Graphing database growth just from export logfiles?



This week we've been trying to collect some information to let us show the increase in data growth (and we're just talking row counts here) in one of out main OLTP databases. We're interested over a period of about a year how those tables have grown.

The problem is we having set up anything in particular to capture this information and the data sources that are available to us (optimizer stats history, cloud control repository) don't tell us what we want to know. The stats don't go back far enough as the AWR is being purged (i was recently at a user group meeting where it was discussed that keeping an AWR history of 13 months is probably a very sensible thing to do for all sorts of reasons - the space required for this relative to the overall db size and the information it could provide seems to be well worth it) and cloud control doesn't have the granularity of information we need (and also that is purged after a certain time interval i think - some months from what i remember with grid control - though I'm sure that was configurable via some plsql routine).

So what to do, where can we magic up this data from?

Well lucky for us we take full exports every week to be used to populate test environments - and we keep the logfiles from this - so we have the data we need but the format of it is crap.....

So how to get that logfile data into a more usable format?

here's what i did......

First up i needed the data inside the db rather than in flat files, to do this i built an external table routine with a preprocessor to parse the logfile before i loaded in and only extract the information about the rows being extracted from the log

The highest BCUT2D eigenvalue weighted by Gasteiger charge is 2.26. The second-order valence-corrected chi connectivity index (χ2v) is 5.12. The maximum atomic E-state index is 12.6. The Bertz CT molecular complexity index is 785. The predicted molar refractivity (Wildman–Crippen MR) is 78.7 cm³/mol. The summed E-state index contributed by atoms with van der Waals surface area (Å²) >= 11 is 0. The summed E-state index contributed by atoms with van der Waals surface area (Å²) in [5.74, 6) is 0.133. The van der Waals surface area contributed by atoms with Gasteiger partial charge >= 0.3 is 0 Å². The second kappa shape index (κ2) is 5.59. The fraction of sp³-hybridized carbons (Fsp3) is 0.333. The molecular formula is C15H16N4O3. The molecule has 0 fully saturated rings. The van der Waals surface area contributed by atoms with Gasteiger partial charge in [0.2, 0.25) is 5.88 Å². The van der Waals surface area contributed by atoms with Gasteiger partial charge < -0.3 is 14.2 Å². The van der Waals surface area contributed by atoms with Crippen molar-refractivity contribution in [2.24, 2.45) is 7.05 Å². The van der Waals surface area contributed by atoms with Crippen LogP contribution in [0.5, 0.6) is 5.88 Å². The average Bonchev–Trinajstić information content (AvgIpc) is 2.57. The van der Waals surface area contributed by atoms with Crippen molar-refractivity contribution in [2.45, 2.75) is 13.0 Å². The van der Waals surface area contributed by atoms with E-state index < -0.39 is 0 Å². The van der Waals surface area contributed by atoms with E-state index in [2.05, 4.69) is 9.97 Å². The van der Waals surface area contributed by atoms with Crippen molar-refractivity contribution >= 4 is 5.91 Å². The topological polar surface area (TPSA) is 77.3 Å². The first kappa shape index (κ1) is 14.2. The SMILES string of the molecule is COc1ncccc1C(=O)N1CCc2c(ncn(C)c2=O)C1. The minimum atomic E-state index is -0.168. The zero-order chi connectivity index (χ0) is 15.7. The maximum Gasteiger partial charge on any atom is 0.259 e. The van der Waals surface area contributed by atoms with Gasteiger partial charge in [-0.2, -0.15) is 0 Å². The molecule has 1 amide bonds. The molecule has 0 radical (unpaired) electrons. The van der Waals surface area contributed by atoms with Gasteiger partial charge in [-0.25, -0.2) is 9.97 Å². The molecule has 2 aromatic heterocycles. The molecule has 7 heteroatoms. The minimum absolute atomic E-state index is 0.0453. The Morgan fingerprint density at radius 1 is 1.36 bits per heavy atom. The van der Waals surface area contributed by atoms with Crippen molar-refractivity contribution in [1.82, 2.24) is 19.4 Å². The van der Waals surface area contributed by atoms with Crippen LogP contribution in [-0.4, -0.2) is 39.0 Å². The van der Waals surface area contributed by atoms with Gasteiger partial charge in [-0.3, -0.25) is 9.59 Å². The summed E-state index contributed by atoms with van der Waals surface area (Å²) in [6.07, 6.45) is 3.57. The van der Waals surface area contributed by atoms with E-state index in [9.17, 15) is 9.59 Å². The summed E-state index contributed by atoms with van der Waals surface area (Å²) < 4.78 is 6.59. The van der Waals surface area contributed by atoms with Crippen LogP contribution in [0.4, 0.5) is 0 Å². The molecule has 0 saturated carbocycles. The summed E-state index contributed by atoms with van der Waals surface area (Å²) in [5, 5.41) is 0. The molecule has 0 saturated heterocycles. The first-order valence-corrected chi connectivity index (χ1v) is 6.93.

The first step in building the preprocessor is to build a shell script that takes the content of the datapump logfile as an input and strips out the bits i want.

The final script i ended up with is this

/tmp/parse.sh (must have execute permission set on the file)




which just contains a single line

/bin/grep ' GB\| KB\| MB'  $1 | /bin/grep -v estimation | /bin/sed 's/. . exported //g'

This is just looking for the string GB or KB or MB, then removing any lines with estimation in and then doing a sed command to replace the string . . exported with nothing (so removing the prefix at the start of the line)

I can then say

/tmp/parse.sh logfile_name

and the output to screen will be the 'file' that the external table loader looks at.

Now we have the script that formats the file in the way we want it - we now need to wrap an external table creation script around that - this is what i ended up with (this is all dependant on everything being in /tmp and having an oracle directory object called tmp looking at it)

CREATE TABLE LOG_READER
                    ( tabname varchar2(256),
                      space_user number,
                      size_flag varchar2(256),
                      num_rows number
                    )
ORGANIZATION EXTERNAL
  (  TYPE ORACLE_LOADER
     DEFAULT DIRECTORY TMP
     ACCESS PARAMETERS